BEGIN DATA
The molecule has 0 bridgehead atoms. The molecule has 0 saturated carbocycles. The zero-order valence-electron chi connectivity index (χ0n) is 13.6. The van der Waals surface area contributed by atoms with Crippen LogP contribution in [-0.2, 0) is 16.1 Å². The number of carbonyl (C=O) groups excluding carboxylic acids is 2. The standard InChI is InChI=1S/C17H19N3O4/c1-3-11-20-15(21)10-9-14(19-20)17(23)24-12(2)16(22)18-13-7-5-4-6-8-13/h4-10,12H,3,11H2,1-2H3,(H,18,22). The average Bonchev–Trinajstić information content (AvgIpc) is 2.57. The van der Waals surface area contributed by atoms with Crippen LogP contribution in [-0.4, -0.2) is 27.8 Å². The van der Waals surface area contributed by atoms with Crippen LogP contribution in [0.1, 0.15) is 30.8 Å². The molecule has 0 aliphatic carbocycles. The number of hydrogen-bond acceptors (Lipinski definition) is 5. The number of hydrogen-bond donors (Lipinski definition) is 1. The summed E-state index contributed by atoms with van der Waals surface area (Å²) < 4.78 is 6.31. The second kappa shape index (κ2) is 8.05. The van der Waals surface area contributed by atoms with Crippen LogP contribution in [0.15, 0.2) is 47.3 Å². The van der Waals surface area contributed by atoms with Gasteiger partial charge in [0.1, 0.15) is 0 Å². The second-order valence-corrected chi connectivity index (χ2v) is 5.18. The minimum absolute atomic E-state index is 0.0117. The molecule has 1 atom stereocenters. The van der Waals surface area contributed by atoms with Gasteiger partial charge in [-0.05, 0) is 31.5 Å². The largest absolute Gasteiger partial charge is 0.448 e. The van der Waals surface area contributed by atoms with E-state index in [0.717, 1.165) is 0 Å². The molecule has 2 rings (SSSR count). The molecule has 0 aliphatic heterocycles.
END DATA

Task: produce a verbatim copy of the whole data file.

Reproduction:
The molecule has 0 bridgehead atoms. The molecule has 0 saturated carbocycles. The zero-order valence-electron chi connectivity index (χ0n) is 13.6. The van der Waals surface area contributed by atoms with Crippen LogP contribution in [-0.2, 0) is 16.1 Å². The number of carbonyl (C=O) groups excluding carboxylic acids is 2. The standard InChI is InChI=1S/C17H19N3O4/c1-3-11-20-15(21)10-9-14(19-20)17(23)24-12(2)16(22)18-13-7-5-4-6-8-13/h4-10,12H,3,11H2,1-2H3,(H,18,22). The average Bonchev–Trinajstić information content (AvgIpc) is 2.57. The van der Waals surface area contributed by atoms with Crippen LogP contribution in [-0.4, -0.2) is 27.8 Å². The van der Waals surface area contributed by atoms with Crippen LogP contribution in [0.1, 0.15) is 30.8 Å². The molecule has 0 aliphatic carbocycles. The number of hydrogen-bond acceptors (Lipinski definition) is 5. The number of hydrogen-bond donors (Lipinski definition) is 1. The summed E-state index contributed by atoms with van der Waals surface area (Å²) < 4.78 is 6.31. The second kappa shape index (κ2) is 8.05. The van der Waals surface area contributed by atoms with Crippen LogP contribution in [0.15, 0.2) is 47.3 Å². The van der Waals surface area contributed by atoms with Gasteiger partial charge in [0.1, 0.15) is 0 Å². The second-order valence-corrected chi connectivity index (χ2v) is 5.18. The minimum absolute atomic E-state index is 0.0117. The molecule has 1 atom stereocenters. The van der Waals surface area contributed by atoms with Gasteiger partial charge in [-0.05, 0) is 31.5 Å². The largest absolute Gasteiger partial charge is 0.448 e. The van der Waals surface area contributed by atoms with E-state index in [0.717, 1.165) is 0 Å². The molecule has 2 rings (SSSR count). The molecule has 0 aliphatic heterocycles.